Take the 2-minute tour ×
Super User is a question and answer site for computer enthusiasts and power users. It's 100% free, no registration required.

On my GPT/EFI-based new Windows 7 PC, I was trying to install my old PC's MBR-based drive as a secondary SATA1 disk. I've got Windows 7 and Linux Mint dual-booting on the new SATA0, but I still want to use the old disk as a secondary backup drive, and with the old MBR drive plugged in to SATA1, Windows 7 insists on trying to boot from it. Perhaps if I wiped the drive and went to a GPT partitioning scheme, I'd be okay, but I'm still not ready to completely blow away the partitions (and data) that are on there.

So I tried zeroing out the bootloader portion of the MBR by using dd to copy 446 bytes of zeros to the start of the drive. And that worked - kind of. With the bootloader freshly zeroed, I can boot Windows exactly once with the second disk plugged into SATA1. After that, Windows 7 again tries to boot from the second disk - except that now instead of loading the grub loader that used to be there, it gives me a 'no OS found' error. And the funny thing is that if I compare the zeroed MBR from before booting windows to the MBR after booting windows, it has changed:

cmp -l mbr.beforewindows mbr.afterwindows
441   0 161
442   0 342
443   0 312
444   0  50

Apparently Windows, in its infinite wisdom has modified the blank MBR. According to Wikipedia, MBR locations 440-443 are a '32-bit Disk signature (optional, UEFI, Windows NT/2000/Vista/7 and other OSes)' and location 444 is supposed to be 0. So, Windows 7 seems to see the drive and determine to make it bootable, messing up its own ability to boot with the drive present. Bravo, Microsoft!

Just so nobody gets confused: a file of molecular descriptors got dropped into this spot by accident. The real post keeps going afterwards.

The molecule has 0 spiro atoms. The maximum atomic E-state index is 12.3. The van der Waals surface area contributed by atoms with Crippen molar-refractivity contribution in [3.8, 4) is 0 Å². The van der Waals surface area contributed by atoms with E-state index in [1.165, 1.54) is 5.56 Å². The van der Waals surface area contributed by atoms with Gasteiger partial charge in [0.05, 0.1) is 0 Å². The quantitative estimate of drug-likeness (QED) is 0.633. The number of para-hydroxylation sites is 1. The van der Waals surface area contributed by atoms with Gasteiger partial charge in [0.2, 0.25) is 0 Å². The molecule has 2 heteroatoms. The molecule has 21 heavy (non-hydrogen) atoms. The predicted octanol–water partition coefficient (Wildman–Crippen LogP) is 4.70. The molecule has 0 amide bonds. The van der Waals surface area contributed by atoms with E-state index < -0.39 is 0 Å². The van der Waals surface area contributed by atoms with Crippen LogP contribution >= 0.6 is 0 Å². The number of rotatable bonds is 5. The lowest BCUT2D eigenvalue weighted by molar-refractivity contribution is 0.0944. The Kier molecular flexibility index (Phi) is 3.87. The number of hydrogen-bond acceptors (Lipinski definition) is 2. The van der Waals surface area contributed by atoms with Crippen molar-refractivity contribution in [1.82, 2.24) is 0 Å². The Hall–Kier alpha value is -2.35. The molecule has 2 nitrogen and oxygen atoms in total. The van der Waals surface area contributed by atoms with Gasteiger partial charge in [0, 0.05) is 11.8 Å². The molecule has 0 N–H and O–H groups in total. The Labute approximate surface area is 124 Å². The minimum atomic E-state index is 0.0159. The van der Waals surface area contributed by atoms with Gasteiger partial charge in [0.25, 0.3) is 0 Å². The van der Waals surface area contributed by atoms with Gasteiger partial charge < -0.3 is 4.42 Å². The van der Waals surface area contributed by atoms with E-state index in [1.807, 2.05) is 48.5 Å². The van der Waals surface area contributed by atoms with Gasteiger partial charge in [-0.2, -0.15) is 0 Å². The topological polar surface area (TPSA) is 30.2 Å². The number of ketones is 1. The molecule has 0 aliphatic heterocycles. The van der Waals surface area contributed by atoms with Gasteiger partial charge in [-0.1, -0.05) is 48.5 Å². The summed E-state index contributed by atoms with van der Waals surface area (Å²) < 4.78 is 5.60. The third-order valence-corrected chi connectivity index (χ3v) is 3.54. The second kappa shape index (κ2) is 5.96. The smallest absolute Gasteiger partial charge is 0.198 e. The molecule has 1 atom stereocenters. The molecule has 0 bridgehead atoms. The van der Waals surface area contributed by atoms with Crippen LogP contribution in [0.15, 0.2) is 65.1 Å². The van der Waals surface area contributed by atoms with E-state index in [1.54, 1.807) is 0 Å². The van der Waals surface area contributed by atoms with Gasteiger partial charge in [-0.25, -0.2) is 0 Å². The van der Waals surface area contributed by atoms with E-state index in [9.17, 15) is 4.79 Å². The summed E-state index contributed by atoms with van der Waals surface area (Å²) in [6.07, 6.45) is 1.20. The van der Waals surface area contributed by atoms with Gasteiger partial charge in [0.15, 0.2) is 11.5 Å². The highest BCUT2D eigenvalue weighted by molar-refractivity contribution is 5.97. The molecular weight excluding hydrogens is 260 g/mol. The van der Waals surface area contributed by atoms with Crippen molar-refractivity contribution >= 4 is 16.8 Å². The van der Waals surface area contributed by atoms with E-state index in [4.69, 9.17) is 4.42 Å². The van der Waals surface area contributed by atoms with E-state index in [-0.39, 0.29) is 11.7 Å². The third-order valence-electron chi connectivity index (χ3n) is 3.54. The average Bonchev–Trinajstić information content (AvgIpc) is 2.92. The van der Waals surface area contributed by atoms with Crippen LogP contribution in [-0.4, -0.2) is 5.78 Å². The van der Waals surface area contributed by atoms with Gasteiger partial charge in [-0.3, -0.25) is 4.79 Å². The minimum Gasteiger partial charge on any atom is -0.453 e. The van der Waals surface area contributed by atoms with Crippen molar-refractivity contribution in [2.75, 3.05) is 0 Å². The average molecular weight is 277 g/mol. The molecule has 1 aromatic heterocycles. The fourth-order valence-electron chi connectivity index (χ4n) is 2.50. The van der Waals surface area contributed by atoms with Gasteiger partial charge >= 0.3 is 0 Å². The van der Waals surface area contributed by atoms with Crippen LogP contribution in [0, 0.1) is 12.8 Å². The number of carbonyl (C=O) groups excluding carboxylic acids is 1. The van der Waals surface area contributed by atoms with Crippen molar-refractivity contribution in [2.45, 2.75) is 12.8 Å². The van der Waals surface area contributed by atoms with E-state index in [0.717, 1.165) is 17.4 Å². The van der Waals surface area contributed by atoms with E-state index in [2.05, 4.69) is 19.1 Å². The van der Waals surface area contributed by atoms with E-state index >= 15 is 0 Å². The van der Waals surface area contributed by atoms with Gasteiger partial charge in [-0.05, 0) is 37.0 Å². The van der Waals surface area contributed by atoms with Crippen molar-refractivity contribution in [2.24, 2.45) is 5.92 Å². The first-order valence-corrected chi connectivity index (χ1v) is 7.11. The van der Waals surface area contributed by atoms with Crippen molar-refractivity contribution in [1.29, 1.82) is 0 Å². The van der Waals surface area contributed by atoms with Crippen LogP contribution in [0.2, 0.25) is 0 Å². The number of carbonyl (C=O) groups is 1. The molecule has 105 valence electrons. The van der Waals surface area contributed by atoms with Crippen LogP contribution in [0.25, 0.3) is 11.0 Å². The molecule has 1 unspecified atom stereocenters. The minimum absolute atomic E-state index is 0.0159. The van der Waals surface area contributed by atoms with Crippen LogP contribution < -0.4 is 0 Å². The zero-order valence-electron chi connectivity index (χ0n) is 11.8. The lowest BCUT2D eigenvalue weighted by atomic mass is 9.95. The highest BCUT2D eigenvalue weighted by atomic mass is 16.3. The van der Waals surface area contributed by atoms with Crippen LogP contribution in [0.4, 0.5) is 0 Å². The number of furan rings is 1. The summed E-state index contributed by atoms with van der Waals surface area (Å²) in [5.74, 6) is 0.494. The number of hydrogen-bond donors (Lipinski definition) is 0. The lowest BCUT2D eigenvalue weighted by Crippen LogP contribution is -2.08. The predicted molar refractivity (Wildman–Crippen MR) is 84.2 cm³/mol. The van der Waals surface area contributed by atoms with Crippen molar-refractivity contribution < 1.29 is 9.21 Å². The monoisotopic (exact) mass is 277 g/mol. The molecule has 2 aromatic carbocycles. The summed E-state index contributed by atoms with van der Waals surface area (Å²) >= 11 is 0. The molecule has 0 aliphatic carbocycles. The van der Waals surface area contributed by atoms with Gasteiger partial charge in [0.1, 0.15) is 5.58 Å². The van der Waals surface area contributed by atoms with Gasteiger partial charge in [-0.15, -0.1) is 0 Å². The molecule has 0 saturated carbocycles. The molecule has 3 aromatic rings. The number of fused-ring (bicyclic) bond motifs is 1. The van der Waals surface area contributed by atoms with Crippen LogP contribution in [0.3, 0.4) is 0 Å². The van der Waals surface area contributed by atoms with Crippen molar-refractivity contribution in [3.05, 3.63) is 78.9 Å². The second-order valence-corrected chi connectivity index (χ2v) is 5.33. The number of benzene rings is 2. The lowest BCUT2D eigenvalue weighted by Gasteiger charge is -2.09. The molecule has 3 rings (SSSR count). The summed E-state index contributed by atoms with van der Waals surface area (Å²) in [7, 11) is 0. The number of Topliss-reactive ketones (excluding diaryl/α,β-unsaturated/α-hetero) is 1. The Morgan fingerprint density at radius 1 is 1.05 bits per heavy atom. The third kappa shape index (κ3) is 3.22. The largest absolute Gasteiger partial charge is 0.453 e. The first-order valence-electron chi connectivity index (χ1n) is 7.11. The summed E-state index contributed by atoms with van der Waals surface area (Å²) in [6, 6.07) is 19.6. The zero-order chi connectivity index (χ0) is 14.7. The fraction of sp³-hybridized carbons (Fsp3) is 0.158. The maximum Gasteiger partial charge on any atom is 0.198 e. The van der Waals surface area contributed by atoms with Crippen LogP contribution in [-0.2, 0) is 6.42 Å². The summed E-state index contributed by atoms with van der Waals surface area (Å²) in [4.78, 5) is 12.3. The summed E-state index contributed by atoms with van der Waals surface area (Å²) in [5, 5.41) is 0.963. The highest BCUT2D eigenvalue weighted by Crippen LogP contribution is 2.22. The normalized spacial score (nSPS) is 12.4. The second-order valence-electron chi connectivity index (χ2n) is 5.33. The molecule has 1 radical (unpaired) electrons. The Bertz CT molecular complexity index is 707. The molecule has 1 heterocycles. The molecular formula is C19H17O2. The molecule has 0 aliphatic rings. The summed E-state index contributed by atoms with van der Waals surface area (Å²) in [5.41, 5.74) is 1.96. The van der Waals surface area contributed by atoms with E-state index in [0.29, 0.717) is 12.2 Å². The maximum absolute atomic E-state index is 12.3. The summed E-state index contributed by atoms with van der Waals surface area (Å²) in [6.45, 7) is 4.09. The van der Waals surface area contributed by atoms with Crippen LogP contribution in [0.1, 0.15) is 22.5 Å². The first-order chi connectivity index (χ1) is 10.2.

Well maybe on that first boot where Windows does come up, I can see the drive in its Device Manager and tell Windows not to try to boot from it...

I seem to remember coming across a similar post somewhere with advice on how to stop Windows from trying to 'fix' the bootloader of the secondary drive. Does anybody know anything about this?

share|improve this question
    
for what it's worth, I just rebooted to Linux Mint, and the zeroed MBR is untouched, so it's not my BIOS's EFI firmware or the rEFInd boot loader (or grub, for that matter) that's messing with the MBR. It's got to be either the EFI Windows boot loader or Windows 7 itself. –  littlenoodles Jan 25 '13 at 16:52
    
Okay, I re-zeroed the MBR, and I'm in Windows 7 now with the SATA1 drive in place. I don't see anything in Disk Management or EasyBCD that would allow me to tell Windows 7 not to try to boot from SATA1. Does that mean my last hope is gone to have my old drive usable in both Windows and Linux without wiping out its partitions? And will wiping its partitions even help? –  littlenoodles Jan 25 '13 at 17:02
    
I see (again on Wikipedia) that the last 2 bytes of the MBR contain a hardcoded 'boot signature' value of 0xaa55, and indeed that's there on mine. Maybe wiping that would help. –  littlenoodles Jan 25 '13 at 21:57
    
Yipes!!! That didn't work. After zeroing the last 2 bytes of the MBR, Linux treated the partition table as invalid. After rebooting, the partitions 'weren't there', and fdisk reported the partition table as in error. I put back the old zeroed MBR (with only the first 446 bytes zeroed), and fdisk is happy again. –  littlenoodles Jan 25 '13 at 23:58
add comment

Your Answer

 
discard

By posting your answer, you agree to the privacy policy and terms of service.

Browse other questions tagged or ask your own question.